Han, Wang, and Zhao 2008

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This paper presents the behavior of the composite frame with concrete-filled square hollow section (SHS) columns to steel beam. Finite element modeling (FEM) was developed using ABAQUS to carry out the behavior of the composite frames under a constant axial load on the columns and a lateral cyclic load on the frame. Accurate material and geometrical nonlinearities for confined concrete and steel were considered in the analysis. A damage plastic model for concrete and elasto-plastic model for steel were used respectively. Six composite frame tests were carried out to verify the FE model.

Experimental Study, Results, and Discussion

Solid elements were found to be more efficient in modeling the concrete and steel tubes were modeled with shell elements. A fine mesh of three-dimensional eight-node linear brick and reduced integration with hourglass control solid element (C3D8R) is used for concrete and four-node doubly curved general-purpose shell with finite membrane strain shell element (S4) is used for steel tubes and steel beam. It is found that a mesh size of 1 (length):1 (width):2 (depth) approximately for solid elements and 1 (length):1 (width) approximately for shell elements, can achieve accurate results. A typical joint, which consists of a concrete-filled steel tubular (CFT) column, a steel beam, and the outer ring is used in the analysis.

The elastic–plastic material behavior provided by ABAQUS (using the *PLASTIC option) allows a multi-linear or bilinear stress–strain curve to be used. The steel beam and SHS steel tubes were simulated by this model. The Mises yield surface is used to define isotropic yielding for steel material and the model for steel assumes associated plastic flow. An idealized multi-linear stress–strain model for cold-formed steel SHS steel tube is adopted in this paper. This paper used the material model developed by Han et al. (2007) to simulate the core concrete of the composite columns in a frame. The damaged plastic model is adopted to simulate the concrete provided by the ABAQUS library.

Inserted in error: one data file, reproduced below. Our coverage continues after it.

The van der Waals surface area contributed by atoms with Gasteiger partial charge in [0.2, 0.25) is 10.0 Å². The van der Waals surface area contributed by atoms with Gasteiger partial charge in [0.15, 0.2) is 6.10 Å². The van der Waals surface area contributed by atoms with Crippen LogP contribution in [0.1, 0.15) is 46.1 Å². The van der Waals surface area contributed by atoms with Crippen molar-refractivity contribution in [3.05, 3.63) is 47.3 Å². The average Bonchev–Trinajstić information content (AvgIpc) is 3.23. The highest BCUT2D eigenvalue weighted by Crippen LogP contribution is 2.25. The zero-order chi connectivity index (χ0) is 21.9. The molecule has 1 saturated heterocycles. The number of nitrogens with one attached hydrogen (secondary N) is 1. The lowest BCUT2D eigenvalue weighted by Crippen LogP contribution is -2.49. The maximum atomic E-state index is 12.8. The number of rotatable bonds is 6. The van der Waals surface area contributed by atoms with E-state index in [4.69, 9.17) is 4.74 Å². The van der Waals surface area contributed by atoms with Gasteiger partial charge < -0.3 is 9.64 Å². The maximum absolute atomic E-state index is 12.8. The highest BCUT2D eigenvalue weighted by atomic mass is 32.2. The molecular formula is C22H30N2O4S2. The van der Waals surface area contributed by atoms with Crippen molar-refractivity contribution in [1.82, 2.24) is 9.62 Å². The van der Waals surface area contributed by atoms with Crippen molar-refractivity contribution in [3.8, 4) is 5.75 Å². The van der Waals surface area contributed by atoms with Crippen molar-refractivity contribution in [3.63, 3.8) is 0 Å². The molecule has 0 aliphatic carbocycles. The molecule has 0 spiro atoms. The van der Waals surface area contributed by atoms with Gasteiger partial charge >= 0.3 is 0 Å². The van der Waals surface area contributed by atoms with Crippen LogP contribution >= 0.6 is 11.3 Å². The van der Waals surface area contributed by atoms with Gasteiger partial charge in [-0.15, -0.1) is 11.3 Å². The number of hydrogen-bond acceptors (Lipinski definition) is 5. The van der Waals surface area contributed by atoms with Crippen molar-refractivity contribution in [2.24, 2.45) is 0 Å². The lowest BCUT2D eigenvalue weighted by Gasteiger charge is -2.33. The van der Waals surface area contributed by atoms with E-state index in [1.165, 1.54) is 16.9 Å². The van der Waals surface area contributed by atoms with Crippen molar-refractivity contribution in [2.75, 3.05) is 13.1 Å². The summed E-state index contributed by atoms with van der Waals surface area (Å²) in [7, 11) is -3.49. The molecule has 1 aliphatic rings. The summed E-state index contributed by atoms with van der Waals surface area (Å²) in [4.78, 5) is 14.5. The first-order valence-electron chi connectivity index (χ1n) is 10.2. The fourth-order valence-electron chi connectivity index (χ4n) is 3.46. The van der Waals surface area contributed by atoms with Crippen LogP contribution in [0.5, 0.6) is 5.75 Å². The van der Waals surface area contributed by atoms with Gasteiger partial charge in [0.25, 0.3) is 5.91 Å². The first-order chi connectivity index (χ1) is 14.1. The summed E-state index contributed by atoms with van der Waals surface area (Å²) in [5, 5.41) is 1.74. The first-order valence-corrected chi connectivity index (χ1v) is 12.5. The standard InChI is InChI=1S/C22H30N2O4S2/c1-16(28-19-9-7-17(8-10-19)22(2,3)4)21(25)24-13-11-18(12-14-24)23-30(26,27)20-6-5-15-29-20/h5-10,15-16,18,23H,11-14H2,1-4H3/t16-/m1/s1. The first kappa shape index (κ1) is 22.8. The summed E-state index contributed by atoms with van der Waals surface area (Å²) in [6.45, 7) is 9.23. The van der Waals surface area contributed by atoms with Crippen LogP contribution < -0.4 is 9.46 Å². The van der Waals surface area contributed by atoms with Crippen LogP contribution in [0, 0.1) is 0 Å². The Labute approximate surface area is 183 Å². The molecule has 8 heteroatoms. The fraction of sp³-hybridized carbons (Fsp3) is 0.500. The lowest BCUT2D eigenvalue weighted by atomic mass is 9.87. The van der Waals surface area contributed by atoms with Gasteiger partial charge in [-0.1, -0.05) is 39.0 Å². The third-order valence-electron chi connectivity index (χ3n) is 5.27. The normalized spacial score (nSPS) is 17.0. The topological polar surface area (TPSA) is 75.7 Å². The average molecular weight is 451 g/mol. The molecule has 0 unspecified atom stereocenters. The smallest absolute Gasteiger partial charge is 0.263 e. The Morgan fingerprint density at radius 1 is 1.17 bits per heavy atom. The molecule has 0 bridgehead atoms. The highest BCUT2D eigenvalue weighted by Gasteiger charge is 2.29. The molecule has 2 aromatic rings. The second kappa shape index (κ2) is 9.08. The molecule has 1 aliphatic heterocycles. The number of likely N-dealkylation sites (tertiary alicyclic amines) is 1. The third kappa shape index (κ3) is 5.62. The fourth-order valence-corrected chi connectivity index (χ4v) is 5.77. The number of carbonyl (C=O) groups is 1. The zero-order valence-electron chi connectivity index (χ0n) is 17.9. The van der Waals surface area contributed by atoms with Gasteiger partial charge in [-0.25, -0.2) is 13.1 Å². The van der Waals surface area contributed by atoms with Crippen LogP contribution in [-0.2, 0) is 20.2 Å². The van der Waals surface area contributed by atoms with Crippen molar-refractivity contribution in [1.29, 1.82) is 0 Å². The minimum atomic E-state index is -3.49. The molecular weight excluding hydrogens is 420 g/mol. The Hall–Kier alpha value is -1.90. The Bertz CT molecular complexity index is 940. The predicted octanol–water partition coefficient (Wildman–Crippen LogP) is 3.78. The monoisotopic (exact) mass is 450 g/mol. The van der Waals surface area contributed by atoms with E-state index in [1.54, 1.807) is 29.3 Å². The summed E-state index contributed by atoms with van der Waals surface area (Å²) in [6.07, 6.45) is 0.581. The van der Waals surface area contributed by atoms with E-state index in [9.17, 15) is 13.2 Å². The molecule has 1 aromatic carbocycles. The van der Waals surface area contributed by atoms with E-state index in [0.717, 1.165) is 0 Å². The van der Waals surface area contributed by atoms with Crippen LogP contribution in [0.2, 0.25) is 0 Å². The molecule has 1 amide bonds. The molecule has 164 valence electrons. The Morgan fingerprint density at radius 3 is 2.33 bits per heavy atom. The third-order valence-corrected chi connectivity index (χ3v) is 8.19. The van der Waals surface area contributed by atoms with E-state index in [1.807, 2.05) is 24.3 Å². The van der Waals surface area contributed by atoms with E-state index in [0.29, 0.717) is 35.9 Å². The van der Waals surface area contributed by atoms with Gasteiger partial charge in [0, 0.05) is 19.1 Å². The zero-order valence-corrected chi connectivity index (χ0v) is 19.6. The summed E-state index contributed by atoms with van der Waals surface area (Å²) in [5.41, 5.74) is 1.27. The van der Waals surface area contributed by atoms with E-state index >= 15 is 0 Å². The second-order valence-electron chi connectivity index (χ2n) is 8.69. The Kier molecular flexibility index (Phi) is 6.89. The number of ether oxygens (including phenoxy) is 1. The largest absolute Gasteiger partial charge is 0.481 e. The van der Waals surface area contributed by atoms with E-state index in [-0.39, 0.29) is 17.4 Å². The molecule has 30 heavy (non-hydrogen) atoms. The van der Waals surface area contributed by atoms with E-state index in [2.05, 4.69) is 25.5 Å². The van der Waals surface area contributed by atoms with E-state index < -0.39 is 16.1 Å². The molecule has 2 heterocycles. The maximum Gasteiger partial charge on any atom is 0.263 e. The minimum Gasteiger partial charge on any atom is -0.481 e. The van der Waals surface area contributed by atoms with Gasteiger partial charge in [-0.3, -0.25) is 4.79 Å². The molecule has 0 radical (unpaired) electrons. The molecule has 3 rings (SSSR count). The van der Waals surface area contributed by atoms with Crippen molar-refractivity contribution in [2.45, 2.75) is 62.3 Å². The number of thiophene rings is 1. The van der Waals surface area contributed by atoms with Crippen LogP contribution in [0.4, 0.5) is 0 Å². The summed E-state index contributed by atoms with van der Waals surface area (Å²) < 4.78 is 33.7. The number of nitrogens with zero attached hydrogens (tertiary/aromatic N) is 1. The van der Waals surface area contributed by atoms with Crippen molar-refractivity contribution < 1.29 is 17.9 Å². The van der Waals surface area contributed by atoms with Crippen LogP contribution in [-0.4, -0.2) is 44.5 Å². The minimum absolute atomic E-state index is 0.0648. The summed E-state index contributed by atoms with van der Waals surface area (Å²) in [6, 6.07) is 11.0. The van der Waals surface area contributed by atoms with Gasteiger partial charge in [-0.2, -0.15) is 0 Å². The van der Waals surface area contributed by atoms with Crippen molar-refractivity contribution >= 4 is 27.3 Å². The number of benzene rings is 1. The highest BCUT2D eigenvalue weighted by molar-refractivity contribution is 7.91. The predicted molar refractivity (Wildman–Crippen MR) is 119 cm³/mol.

The contact between the concrete and the steel tube is modeled by interface elements. The interface elements consist of two matching contact surfaces of concrete and steel tube elements. The normal direction of the two surfaces is hard contact and the tangent contact is simulated by the Coulomb friction model. The interface element allows the surfaces to separate under the influence of a tensile force. However, the two contact elements are not allowed to penetrate each other. The I-shaped steel beam is welded from the three pieces of rectangular steel plate. The *TIE option in ABAQUS is used to simulate the welding lines of steel beam.

Six concrete filled SHS columns to steel composite frame specimens were tested under a constant axial load and a cyclically increasing lateral load. For each specimen, column height was 57.1 in. and the steel beam span was 98.4in. Frame specimens were designed using the concept of strong-column-weak-beam. Columns were filled with self consolidating concrete that was designed for compressive cube strength of 6.19 ksi. Several different I-beam and column dimensions were tested.

The lateral cyclic load was applied at the end of the steel beam for CFT frame specimens. The frame specimen was a sway frame with rigid connection to the foundation. The bottoms of two columns were fixed through the rigid foundation beam which was fixed to the floor with bolts. To prevent unexpected instability and lateral torsional buckling of the specimen, lateral braces were installed. The lateral loading history of the frame was generally based on ATC-24 guidelines for cyclic testing of structural steel components.

Test results indicated that the FE modeling developed was able to reasonably predict the lateral load versus lateral displacement relationship of composite frame and the ultimate lateral load carrying capacity.


  • Han, L.-H., Wang, W.-D., and Zhao, X.-L. (2008). "Behaviour of steel beam to concrete-filled SHS column frames: Finite element model and verifications," Engineering Structures, 30 (6), pp. 1647-1658. doi:10.1016/j.engstruct.2007.10.018